older man sitting down looking away and thinking

Are we regulating or regularising aged care restrictive practices?

Anyone moving into an aged care home might wish to take careful stock of who their friends are, writes Dr John Chesterman.

Published: 22 December 2022

In a seemingly benign – but in fact breath-takingly bold – regulatory approach the national Quality of Care Principles now enable friends, in certain circumstances, to authorise the use of restrictive practices on aged care residents. This can include, for instance, keeping a person confined to their room.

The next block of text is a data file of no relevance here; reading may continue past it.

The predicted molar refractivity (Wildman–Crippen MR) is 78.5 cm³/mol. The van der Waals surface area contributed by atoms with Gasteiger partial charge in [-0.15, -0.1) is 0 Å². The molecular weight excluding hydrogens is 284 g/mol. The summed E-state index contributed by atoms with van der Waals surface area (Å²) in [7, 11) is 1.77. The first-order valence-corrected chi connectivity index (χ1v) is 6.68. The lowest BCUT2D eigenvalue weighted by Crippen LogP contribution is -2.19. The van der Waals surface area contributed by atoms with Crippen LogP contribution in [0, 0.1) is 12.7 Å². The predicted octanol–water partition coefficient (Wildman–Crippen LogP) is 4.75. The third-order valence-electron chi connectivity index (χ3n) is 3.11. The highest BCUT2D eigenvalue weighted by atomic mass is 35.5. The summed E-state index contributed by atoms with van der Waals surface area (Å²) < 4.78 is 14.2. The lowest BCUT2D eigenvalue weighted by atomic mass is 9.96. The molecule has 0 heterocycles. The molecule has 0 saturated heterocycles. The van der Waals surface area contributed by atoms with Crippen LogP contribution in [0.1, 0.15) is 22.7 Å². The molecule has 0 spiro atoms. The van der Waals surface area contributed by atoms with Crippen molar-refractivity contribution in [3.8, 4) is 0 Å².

The revised principles came into force on 1 December 2022 and put in place for the next two years a new authorisation scheme for restrictive practice usage, providing changed requirements for situations when a person cannot consent to their own restrictive practice. The principles, which are still technically a “disallowable instrument” until March next year, can be accessed here.

Now there is a new hierarchy of substitute decision-makers, the highest ranked among whom can authorise restrictive practices. At the top is an “individual or body” appointed in the person’s state or territory with power to “give informed consent to the use of the restrictive practice.”